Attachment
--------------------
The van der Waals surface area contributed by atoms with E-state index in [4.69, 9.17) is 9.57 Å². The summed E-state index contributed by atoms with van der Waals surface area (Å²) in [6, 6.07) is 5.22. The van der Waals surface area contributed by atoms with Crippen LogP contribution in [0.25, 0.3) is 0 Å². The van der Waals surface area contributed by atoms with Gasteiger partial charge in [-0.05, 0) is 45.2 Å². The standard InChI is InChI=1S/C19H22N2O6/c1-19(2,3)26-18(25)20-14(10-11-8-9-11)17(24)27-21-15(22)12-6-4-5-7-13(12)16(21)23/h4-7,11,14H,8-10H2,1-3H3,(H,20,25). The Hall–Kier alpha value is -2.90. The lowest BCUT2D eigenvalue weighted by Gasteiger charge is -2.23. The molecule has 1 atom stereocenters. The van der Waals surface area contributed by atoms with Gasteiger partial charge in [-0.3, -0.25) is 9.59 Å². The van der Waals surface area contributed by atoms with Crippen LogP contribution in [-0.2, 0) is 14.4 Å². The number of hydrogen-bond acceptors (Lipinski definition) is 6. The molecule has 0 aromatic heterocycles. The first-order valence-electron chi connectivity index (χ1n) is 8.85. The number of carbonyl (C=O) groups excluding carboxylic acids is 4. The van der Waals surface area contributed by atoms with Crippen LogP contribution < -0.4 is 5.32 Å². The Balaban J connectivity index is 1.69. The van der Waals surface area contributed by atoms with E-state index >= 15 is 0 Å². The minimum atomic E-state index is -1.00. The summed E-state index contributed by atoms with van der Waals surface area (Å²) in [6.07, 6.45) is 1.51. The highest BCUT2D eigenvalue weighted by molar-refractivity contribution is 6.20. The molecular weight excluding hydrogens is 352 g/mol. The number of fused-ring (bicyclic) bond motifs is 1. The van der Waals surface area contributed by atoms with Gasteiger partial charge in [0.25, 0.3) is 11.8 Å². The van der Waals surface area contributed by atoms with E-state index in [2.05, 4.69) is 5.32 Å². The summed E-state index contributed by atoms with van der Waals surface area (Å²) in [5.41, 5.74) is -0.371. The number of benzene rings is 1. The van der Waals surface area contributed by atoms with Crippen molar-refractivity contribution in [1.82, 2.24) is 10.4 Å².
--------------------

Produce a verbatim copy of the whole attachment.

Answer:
The van der Waals surface area contributed by atoms with E-state index in [4.69, 9.17) is 9.57 Å². The summed E-state index contributed by atoms with van der Waals surface area (Å²) in [6, 6.07) is 5.22. The van der Waals surface area contributed by atoms with Crippen LogP contribution in [0.25, 0.3) is 0 Å². The van der Waals surface area contributed by atoms with Gasteiger partial charge in [-0.05, 0) is 45.2 Å². The standard InChI is InChI=1S/C19H22N2O6/c1-19(2,3)26-18(25)20-14(10-11-8-9-11)17(24)27-21-15(22)12-6-4-5-7-13(12)16(21)23/h4-7,11,14H,8-10H2,1-3H3,(H,20,25). The Hall–Kier alpha value is -2.90. The lowest BCUT2D eigenvalue weighted by Gasteiger charge is -2.23. The molecule has 1 atom stereocenters. The van der Waals surface area contributed by atoms with Gasteiger partial charge in [-0.3, -0.25) is 9.59 Å². The van der Waals surface area contributed by atoms with Crippen LogP contribution in [-0.2, 0) is 14.4 Å². The number of hydrogen-bond acceptors (Lipinski definition) is 6. The molecule has 0 aromatic heterocycles. The first-order valence-electron chi connectivity index (χ1n) is 8.85. The number of carbonyl (C=O) groups excluding carboxylic acids is 4. The van der Waals surface area contributed by atoms with Crippen LogP contribution < -0.4 is 5.32 Å². The Balaban J connectivity index is 1.69. The van der Waals surface area contributed by atoms with E-state index >= 15 is 0 Å². The minimum atomic E-state index is -1.00. The summed E-state index contributed by atoms with van der Waals surface area (Å²) in [6.07, 6.45) is 1.51. The highest BCUT2D eigenvalue weighted by molar-refractivity contribution is 6.20. The molecular weight excluding hydrogens is 352 g/mol. The number of fused-ring (bicyclic) bond motifs is 1. The van der Waals surface area contributed by atoms with Gasteiger partial charge in [0.25, 0.3) is 11.8 Å². The van der Waals surface area contributed by atoms with E-state index in [2.05, 4.69) is 5.32 Å². The summed E-state index contributed by atoms with van der Waals surface area (Å²) in [5.41, 5.74) is -0.371. The number of benzene rings is 1. The van der Waals surface area contributed by atoms with Crippen molar-refractivity contribution in [1.82, 2.24) is 10.4 Å².